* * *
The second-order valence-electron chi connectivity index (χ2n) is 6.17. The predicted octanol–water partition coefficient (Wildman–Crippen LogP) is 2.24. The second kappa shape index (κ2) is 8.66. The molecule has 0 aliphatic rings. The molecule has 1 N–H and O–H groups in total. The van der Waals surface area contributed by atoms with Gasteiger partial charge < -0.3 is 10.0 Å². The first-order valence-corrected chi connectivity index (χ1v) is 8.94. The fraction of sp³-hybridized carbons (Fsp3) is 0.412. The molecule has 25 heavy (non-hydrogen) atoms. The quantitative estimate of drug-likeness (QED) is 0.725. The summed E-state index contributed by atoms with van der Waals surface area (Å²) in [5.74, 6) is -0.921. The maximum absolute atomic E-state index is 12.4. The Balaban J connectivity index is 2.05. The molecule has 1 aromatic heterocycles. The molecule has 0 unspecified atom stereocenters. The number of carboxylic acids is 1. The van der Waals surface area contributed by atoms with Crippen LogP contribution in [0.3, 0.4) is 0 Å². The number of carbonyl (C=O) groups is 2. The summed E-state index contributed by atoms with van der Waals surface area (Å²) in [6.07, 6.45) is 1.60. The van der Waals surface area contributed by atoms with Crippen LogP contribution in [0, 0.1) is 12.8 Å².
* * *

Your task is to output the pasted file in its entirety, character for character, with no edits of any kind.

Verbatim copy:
The second-order valence-electron chi connectivity index (χ2n) is 6.17. The predicted octanol–water partition coefficient (Wildman–Crippen LogP) is 2.24. The second kappa shape index (κ2) is 8.66. The molecule has 0 aliphatic rings. The molecule has 1 N–H and O–H groups in total. The van der Waals surface area contributed by atoms with Gasteiger partial charge < -0.3 is 10.0 Å². The first-order valence-corrected chi connectivity index (χ1v) is 8.94. The fraction of sp³-hybridized carbons (Fsp3) is 0.412. The molecule has 25 heavy (non-hydrogen) atoms. The quantitative estimate of drug-likeness (QED) is 0.725. The summed E-state index contributed by atoms with van der Waals surface area (Å²) in [5.74, 6) is -0.921. The maximum absolute atomic E-state index is 12.4. The Balaban J connectivity index is 2.05. The molecule has 1 aromatic heterocycles. The molecule has 0 unspecified atom stereocenters. The number of carboxylic acids is 1. The van der Waals surface area contributed by atoms with Crippen LogP contribution in [0.3, 0.4) is 0 Å². The number of carbonyl (C=O) groups is 2. The summed E-state index contributed by atoms with van der Waals surface area (Å²) in [6.07, 6.45) is 1.60. The van der Waals surface area contributed by atoms with Crippen LogP contribution in [0, 0.1) is 12.8 Å².